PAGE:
At Training for Design, we spend a lot of time talking to Architects about Building Design and to Landscape Designers about Landscape Design. However, more and more we find Vectorworks users combining the capabilities of Vectorworks Architect and Vectorworks Landmark to create a single model for the overall project. We will be featuring one such case study at Ecobuild in a few weeks time (Stand N431) and we would love to see you there.
With that in mind, on Thursday evening I visited The Royal Institution of Civil Engineers for a talk by Dr. Anne Kemp, Technical Director at Atkins. The talk was entitled “BIM isn’t Geospatial… or is it?”
The start of the presentation covered familiar “What is BIM?” ground and again reinforced the Vectorworks‘ view that BIM (Building Information Modelling) is not a single technology, but is enabled by technology and talked about the need and move towards open standards within BIM or openBIM. However, it went further to suggest that the whole BIM discussion has focused too much on the “B” for “Building”, when in reality, holding and exchanging information about infrastructure and the site itself is equally important. This information, within a BIM process can then be used to enable more effective construction and operation decisions to be taken earlier in the Design/Build/Operate/Maintain life-cycle of any development.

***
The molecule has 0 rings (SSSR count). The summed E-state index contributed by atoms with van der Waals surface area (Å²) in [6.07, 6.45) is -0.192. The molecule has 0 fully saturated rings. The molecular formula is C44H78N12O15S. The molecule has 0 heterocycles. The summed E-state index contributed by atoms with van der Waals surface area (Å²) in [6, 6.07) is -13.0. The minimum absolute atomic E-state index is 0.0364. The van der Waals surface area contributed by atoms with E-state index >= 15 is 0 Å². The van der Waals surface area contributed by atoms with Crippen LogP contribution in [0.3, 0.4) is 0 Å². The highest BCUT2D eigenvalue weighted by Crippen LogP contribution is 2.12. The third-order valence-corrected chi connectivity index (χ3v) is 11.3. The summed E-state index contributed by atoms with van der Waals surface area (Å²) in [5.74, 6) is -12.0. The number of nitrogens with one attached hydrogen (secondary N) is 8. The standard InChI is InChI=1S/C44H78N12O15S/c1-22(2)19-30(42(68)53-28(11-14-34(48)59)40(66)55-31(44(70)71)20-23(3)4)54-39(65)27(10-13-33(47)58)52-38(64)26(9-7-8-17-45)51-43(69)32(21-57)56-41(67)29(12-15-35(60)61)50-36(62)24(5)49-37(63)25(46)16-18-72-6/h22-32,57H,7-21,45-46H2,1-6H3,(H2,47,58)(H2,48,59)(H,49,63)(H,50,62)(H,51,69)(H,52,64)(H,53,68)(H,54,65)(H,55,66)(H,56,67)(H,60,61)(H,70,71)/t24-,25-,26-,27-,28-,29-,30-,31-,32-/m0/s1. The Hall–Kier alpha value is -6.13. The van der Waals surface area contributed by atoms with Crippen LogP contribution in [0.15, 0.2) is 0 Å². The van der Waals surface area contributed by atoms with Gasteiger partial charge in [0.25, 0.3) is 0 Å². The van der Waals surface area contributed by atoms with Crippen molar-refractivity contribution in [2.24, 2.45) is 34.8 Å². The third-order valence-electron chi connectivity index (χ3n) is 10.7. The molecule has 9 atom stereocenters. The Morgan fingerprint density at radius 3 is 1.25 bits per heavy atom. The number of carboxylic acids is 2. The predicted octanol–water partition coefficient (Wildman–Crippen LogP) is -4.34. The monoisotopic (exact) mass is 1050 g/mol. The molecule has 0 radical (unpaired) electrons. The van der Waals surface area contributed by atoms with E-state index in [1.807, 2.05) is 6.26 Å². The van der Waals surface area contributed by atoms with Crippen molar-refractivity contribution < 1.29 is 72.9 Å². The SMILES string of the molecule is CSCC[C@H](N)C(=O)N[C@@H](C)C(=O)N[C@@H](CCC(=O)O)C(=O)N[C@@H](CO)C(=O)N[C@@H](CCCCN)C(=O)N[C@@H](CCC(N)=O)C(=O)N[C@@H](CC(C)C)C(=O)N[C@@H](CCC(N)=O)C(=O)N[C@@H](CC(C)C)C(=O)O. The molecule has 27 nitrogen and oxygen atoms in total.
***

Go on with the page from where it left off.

As I stated at the beginning, Vectorworks users have long had the capability to draft, model and attach information to both building objects and landscape, or site objects, to allow a complete picture of the development to be enabled within an openBIM environment. Indeed Vectorworks has been using “SIM” or Site Information Modelling for the deliverables that Vectorworks can provide.